The claim specified that the medicament particles had a surface coating of a surfactant, but the preparative method used to achieve this was not an essential feature of the product. There was no justification for the respondent being required to limit the product per se claim in the Patent to include features of the disclosed method. From this it followed that the current version of the claim did not offend Article 84 EPC.

The respondent agreed with the appellants and the opposition division that citation (1) should be considered to represent the closest state of the art. The problem underlying the claimed invention was the replacement of CFC (chlorofluorocarbon) propellants with "ozone-friendly" propellants. This problem had involved a major reformulation problem for the pharmaceutical industry over at least the last ten years. Facing this problem, a skilled person would want to use known surfactants in the new formulations if possible, especially those surfactants which were present in CFC formulations which had already obtained regulatory approval, rather than develop new classes of solvents.

In attempting to prepare formulations in "ozone- friendly" propellants, a skilled person would have immediately come across the problem that many known surfactants had no effective affinity for hydrogen- containing propellants such as Propellant 134a. This was another problem underlying the claimed invention. It was also the problem underlying citation (1) which provided one solution for this problem. Thus, at page 2, lines 45 to 48, citation (1) stated that "the combination of one or more such adjuvants [cosolvents having a higher polarity than Propellant 134a] provides a propellant system which has comparable properties to those of propellant systems based on CFC's, allowing use of known surfactants and additives in the pharmaceutical formulations and conventional valve components".

Furthermore, it was stated in document (1), page 3, lines 13 to 17, that the addition of a compound of higher polarity than Propellant 134a to Propellant 134a provided a mixture in which increased amounts of surfactant may be dissolved compared to their solubility in Propellant 134a alone and that the presence of increased amounts of solubilised surfactant allowed the preparation of stable, homogeneous suspensions of drug particles. The use of a high polarity co-solvent was therefore essential in the formulations disclosed in (1) in order to dissolve the surfactant. Although the lower end of the range relating to the amount of co-solvent in (1) was close to the maximum amount claimed in the patent, the true teaching of citation (1) was that large amounts of co- solvents were necessary to solubilise the surfactant completely. Examples 1 to 18 of citation (1) illustrated the use of about 33% w/w of co-solvent based on the propellant and Examples 19 to 23 the use of about 11% w/w of co-solvent. Examples 24A and 24B of (1) showed an amount of 1.11% of co-solvent based on propellant. However, in the European patent granted pursuant to the European patent application (1), the value of 1.11% was amended to the correct value of 11.1%.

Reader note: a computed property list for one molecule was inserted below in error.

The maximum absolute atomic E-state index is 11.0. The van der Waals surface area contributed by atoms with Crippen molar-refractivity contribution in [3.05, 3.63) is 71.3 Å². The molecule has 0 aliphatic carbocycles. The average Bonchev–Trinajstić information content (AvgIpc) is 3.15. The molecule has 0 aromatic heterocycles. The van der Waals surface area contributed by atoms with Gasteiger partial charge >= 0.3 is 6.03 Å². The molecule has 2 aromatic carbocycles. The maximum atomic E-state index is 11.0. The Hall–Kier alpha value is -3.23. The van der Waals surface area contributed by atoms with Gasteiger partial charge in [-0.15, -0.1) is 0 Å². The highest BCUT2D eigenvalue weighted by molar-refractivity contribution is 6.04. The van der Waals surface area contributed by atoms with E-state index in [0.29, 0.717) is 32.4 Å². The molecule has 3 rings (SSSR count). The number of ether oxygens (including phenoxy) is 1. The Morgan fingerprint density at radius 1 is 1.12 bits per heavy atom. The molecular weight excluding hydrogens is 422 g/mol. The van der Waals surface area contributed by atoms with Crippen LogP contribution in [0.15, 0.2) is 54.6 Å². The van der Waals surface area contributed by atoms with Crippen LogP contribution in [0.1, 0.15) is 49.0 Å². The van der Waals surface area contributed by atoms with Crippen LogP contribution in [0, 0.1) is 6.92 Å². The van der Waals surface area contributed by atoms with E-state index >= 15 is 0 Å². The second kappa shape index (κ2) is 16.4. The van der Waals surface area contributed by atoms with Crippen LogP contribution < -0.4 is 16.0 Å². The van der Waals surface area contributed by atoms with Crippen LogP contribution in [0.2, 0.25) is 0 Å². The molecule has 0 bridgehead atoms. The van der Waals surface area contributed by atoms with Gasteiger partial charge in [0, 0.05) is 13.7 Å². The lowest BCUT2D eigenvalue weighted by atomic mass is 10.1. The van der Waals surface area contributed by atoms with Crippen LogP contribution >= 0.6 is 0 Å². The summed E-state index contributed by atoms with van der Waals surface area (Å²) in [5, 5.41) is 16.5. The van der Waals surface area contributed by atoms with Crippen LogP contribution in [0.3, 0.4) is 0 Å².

With regard to the surfactant, although there was some overlap between the range claimed in the Patent and that disclosed in citation (1), the true teaching of (1) was that large amounts of surfactants were required to obtain stable dispersions in Propellant 134a. The amounts of surfactant used in the examples of citation (1) were large and above the maximum claimed in the Patent. The overall teaching of (1) was that large amounts of co-solvent were required in order to achieve the dissolution of large amounts of surfactant in Propellant 134a and hence the formation of stable homogeneous dispersions of medicament.

The problem underlying the Patent was to provide an alternative solution to that of (1) to the problem of replacing CFC propellants with "ozone-friendly" hydrogen-containing propellants. The solution proposed by citation (1) utilised large amounts of polar co- solvents, in particular ethanol. The use of large amounts of co-solvent was not advantageous for a number of reasons.

The solution to the problem provided by the Patent was the localisation of a small amount of surfactant on the surface of the medicament particles and the stabilisation of the resulting formulation by the addition of a small amount of co-solvent to overcome the lack of affinity of the surfactant for the propellant whilst leaving the coating on the surface of the medicament intact. This solution was, in the respondent's opinion, nowhere suggested in (1), and indeed citation (1), dealing as it did with solubilisation of the surfactant, taught away from such solution. None of the other prior art cited by the appellants led to the solution of the opposed patent either alone or in combination with (1).